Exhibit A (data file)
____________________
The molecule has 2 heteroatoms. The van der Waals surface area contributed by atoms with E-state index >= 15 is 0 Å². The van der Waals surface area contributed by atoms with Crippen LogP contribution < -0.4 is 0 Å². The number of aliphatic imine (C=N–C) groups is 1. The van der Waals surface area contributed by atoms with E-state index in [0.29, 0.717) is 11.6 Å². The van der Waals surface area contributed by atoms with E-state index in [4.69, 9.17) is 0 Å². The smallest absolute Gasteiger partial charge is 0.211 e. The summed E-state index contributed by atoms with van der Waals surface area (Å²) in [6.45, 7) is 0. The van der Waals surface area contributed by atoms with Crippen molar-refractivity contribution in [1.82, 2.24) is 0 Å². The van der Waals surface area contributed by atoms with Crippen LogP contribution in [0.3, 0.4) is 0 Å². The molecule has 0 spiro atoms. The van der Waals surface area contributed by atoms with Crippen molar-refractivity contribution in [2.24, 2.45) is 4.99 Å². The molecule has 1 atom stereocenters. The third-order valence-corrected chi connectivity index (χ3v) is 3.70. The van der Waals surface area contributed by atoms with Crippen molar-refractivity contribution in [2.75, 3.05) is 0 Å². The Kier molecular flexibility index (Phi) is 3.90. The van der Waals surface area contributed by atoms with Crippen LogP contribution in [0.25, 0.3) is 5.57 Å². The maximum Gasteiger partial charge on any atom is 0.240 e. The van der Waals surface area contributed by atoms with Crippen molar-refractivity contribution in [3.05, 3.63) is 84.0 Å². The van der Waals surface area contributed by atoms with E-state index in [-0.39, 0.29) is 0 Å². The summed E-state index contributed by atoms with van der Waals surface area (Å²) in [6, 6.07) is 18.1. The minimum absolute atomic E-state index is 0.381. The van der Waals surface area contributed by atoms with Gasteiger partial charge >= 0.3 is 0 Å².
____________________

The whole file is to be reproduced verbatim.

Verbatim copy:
The molecule has 2 heteroatoms. The van der Waals surface area contributed by atoms with E-state index >= 15 is 0 Å². The van der Waals surface area contributed by atoms with Crippen LogP contribution < -0.4 is 0 Å². The number of aliphatic imine (C=N–C) groups is 1. The van der Waals surface area contributed by atoms with E-state index in [0.29, 0.717) is 11.6 Å². The van der Waals surface area contributed by atoms with E-state index in [4.69, 9.17) is 0 Å². The smallest absolute Gasteiger partial charge is 0.211 e. The summed E-state index contributed by atoms with van der Waals surface area (Å²) in [6.45, 7) is 0. The van der Waals surface area contributed by atoms with Crippen molar-refractivity contribution in [1.82, 2.24) is 0 Å². The van der Waals surface area contributed by atoms with Crippen LogP contribution in [0.3, 0.4) is 0 Å². The molecule has 0 spiro atoms. The van der Waals surface area contributed by atoms with Crippen molar-refractivity contribution in [2.24, 2.45) is 4.99 Å². The molecule has 1 atom stereocenters. The third-order valence-corrected chi connectivity index (χ3v) is 3.70. The van der Waals surface area contributed by atoms with Crippen molar-refractivity contribution in [2.75, 3.05) is 0 Å². The Kier molecular flexibility index (Phi) is 3.90. The van der Waals surface area contributed by atoms with Crippen LogP contribution in [0.25, 0.3) is 5.57 Å². The maximum Gasteiger partial charge on any atom is 0.240 e. The van der Waals surface area contributed by atoms with Crippen molar-refractivity contribution in [3.05, 3.63) is 84.0 Å². The van der Waals surface area contributed by atoms with E-state index in [-0.39, 0.29) is 0 Å². The summed E-state index contributed by atoms with van der Waals surface area (Å²) in [6, 6.07) is 18.1. The minimum absolute atomic E-state index is 0.381. The van der Waals surface area contributed by atoms with Gasteiger partial charge >= 0.3 is 0 Å².